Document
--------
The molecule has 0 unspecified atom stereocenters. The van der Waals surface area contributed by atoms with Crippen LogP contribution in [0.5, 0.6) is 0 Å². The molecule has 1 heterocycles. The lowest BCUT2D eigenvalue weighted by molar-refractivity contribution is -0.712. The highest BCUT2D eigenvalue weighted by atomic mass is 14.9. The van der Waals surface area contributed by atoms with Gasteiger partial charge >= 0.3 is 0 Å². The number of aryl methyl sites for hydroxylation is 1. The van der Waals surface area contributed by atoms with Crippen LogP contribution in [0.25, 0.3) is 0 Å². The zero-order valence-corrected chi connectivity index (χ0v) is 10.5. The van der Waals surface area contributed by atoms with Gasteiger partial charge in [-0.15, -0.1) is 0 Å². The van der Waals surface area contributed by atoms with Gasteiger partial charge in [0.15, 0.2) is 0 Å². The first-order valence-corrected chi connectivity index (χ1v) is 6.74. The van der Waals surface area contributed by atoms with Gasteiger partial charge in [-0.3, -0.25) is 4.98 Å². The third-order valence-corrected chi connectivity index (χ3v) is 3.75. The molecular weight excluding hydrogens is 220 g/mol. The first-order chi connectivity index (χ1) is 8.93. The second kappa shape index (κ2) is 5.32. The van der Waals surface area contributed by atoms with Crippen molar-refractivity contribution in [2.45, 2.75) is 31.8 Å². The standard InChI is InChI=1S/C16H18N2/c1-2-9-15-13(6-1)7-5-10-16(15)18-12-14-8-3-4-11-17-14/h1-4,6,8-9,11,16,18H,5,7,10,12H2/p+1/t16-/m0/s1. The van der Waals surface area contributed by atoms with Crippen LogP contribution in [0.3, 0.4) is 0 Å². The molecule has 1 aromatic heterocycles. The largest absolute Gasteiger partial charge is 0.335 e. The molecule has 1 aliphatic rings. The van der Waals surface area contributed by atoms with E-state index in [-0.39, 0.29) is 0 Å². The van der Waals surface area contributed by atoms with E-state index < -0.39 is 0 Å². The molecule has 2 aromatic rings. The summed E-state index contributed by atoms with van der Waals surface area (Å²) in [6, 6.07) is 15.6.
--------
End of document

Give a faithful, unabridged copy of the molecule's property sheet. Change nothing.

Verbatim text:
The molecule has 0 unspecified atom stereocenters. The van der Waals surface area contributed by atoms with Crippen LogP contribution in [0.5, 0.6) is 0 Å². The molecule has 1 heterocycles. The lowest BCUT2D eigenvalue weighted by molar-refractivity contribution is -0.712. The highest BCUT2D eigenvalue weighted by atomic mass is 14.9. The van der Waals surface area contributed by atoms with Gasteiger partial charge >= 0.3 is 0 Å². The number of aryl methyl sites for hydroxylation is 1. The van der Waals surface area contributed by atoms with Crippen LogP contribution in [0.25, 0.3) is 0 Å². The zero-order valence-corrected chi connectivity index (χ0v) is 10.5. The van der Waals surface area contributed by atoms with Gasteiger partial charge in [-0.15, -0.1) is 0 Å². The van der Waals surface area contributed by atoms with Gasteiger partial charge in [0.15, 0.2) is 0 Å². The first-order valence-corrected chi connectivity index (χ1v) is 6.74. The van der Waals surface area contributed by atoms with Gasteiger partial charge in [-0.3, -0.25) is 4.98 Å². The third-order valence-corrected chi connectivity index (χ3v) is 3.75. The molecular weight excluding hydrogens is 220 g/mol. The first-order chi connectivity index (χ1) is 8.93. The second kappa shape index (κ2) is 5.32. The van der Waals surface area contributed by atoms with Crippen molar-refractivity contribution in [2.45, 2.75) is 31.8 Å². The standard InChI is InChI=1S/C16H18N2/c1-2-9-15-13(6-1)7-5-10-16(15)18-12-14-8-3-4-11-17-14/h1-4,6,8-9,11,16,18H,5,7,10,12H2/p+1/t16-/m0/s1. The van der Waals surface area contributed by atoms with Crippen LogP contribution in [0.3, 0.4) is 0 Å². The molecule has 1 aromatic heterocycles. The largest absolute Gasteiger partial charge is 0.335 e. The molecule has 1 aliphatic rings. The van der Waals surface area contributed by atoms with E-state index in [-0.39, 0.29) is 0 Å². The van der Waals surface area contributed by atoms with E-state index < -0.39 is 0 Å². The molecule has 2 aromatic rings. The summed E-state index contributed by atoms with van der Waals surface area (Å²) in [6, 6.07) is 15.6.